You wouldn’t hire Jonathan Ive and put him in a cubicle with an underpowered Lenovo laptop, would you?
You wouldn’t sign Peyton Manning to run the triple-option offense, would you?
You wouldn’t hire Tony Stark but tell him he’s not allowed using your tools, would you?
Then why do organizations continue to hire social media specialists, managers, and coordinators, but then handcuff them with outdated policies, processes, and technology?
I’ve seen it time and time again – an organization realizes they don’t have the talent, resources, or bandwidth to manage their social media efforts so they go out and hire someone. These gurus, ninjas, strategists, and rockstars often come into this new organization with high expectations (“oh, you’re the new social guy? Boy do we need your help!”), low resources (“you’re all we could get approved for this year”), and an unclear place on the org chart (“well, you’ll technically report to me, but you’ll be working with Suzie down the hall most of the time as well as being a dotted line to Tom in Marketing”).
Not only that, once they get to their desk, they realize that Twitter and Facebook are blocked, their company-issued Blackberry is prohibited from downloading any apps, and even when they do complete all the request forms to gain access, they’re told that any and all social media content needs to be approved by legal and compliance. They’ve got the experience, the skills, and the knowledge to do the job, but they’ve been handcuffed by their own organization’s legacy practices.
Before going out and hiring that person to handle your social media, take some time to set them up for success.
Provide a clear job description. Are you looking for someone to be a community manager for online communities that already exist or do you need someone to create those communities? Are you looking for someone to come in and join the marketing team or are you looking for someone to help you integrate social media across the entire enterprise? Do you need a social media manager to simply create and post content or do you need an experienced community manager who can build an integrated strategy that will increase sales, retention, etc.? Are you looking for a do-er or a change agent? As the hiring manager, you have to have to be able to articulate what exactly you need this person to do because the skillsets required to be the day-to-day community manager are substantially different from those needed to create an enterprise-wide social strategy. If you aren’t sure what you need, you probably need someone with to help you figure that out, and that’s going to require someone more experienced than you think.
Update your processes. If you’re going to hire someone to manage your online communities, be a brand advocate, increase brand awareness and interact with customers, make sure they’re actually, you know, allowed to do that. You can’t expect someone to succeed in this role if your process requires every post, Tweet, and status update to be approved by the Legal team. If your newly hired social media manager is unable to respond to customer service inquiries because “those are handled by the folks over in customer service, not us,” you’re setting yourself up to fail. Using social media successfully is fundamentally different from every other approval process at most organizations. If you aren’t sure what processes need to be updated or how to even do that, refer back to #1 and hire someone with the skills and experience to make those kinds of changes.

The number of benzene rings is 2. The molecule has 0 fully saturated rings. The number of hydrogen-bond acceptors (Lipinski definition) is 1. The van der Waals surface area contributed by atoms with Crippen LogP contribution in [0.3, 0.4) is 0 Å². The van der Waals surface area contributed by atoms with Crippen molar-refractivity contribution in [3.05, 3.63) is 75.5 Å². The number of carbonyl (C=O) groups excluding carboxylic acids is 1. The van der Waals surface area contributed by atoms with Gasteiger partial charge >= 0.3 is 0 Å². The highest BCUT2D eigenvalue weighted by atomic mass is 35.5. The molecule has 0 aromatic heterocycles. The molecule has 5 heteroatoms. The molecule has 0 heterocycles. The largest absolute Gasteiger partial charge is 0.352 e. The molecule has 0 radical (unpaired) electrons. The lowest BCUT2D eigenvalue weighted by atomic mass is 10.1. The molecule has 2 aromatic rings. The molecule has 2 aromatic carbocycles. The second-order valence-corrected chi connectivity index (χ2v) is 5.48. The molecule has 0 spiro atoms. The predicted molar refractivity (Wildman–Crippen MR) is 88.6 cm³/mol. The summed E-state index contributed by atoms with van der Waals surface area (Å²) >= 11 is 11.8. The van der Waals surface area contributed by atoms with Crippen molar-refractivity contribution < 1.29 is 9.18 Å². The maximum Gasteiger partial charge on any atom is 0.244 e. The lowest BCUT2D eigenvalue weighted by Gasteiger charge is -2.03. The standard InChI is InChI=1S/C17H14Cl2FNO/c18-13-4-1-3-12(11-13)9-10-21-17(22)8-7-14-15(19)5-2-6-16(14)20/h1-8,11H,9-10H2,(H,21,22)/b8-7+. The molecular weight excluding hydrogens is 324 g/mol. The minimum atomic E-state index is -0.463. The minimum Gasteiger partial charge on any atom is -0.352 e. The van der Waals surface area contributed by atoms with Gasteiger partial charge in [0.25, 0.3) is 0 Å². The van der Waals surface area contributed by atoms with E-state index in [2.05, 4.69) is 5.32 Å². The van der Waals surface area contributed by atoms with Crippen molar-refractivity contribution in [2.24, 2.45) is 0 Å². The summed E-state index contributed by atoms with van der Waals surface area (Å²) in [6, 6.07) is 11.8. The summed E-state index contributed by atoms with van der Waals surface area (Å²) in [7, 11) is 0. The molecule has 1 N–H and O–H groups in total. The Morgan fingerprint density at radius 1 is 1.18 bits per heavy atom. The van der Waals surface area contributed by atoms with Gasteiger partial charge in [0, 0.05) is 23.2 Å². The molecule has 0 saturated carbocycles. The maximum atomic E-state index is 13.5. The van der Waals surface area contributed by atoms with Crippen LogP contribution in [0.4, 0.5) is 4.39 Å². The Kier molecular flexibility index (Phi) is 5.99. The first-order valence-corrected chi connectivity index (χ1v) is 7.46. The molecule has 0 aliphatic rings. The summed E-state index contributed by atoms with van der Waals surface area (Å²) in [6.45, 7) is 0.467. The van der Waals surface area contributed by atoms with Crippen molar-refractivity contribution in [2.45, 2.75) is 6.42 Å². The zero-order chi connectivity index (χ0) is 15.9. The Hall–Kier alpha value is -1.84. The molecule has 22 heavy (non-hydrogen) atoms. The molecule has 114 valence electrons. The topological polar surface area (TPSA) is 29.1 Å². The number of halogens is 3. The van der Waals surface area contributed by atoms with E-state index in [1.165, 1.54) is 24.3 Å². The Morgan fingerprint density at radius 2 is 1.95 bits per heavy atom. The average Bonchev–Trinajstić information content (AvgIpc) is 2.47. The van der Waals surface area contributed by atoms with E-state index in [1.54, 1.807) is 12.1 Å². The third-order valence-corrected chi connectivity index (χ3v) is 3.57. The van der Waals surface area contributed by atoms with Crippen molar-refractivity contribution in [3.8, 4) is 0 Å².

Have an end goal. What does success look like? How will you determine if he/she is doing a good job? Will that be determined by the number of fans, followers, comments, members? Or by sales, lead generation, and traffic? Maybe it will be based on their ability to create and implement a strategy? Whatever it is, make sure that your new hire understands what is expected of him or her.
Make technology an enabler, not a roadblock. This should go without saying, but make sure that your social media manager actually has access to social media. An easy way to start this new relationship off on the wrong foot is by forcing your new hire to complete request forms to access to Facebook, YouTube, and Twitter.
Brush up on social media yourself. You’re going to have to evaluate this person’s performance and you can’t do that effectively if you still think you don’t need to understand Twitter because “you’re too old.” If you’re going to be managing someone who’s responsible for social media, you better know a little about it yourself. Look at similar organizations and see what they’re doing. Keep up with industry trends. Ask your new hire to meet with you each week and help educate you if you need to. You can’t effectively manage someone if you don’t understand what they’re working on.
Be their advocate. Your social media manager is likely going to have to work with people from across the organization, many of whom will have more experience and tenure than they do. They’re going to need to quickly establish respect with their colleagues and the easiest way for them to do that is when you make the introductions, highlight their work in leadership meetings, and give them the top cover to do their jobs. Don’t hire them and walk away. Stay involved and keep them motivated.
You can’t half-ass your social media efforts. If you’re going to make the investment in the time, people, and resources to use social media, make the investment in getting yourself and your organization ready to make the most out of this new talent. Spend a few more weeks now setting him/her up for success or spend a lot more time later trying to find another social media manager to replace the first one who quit after two months.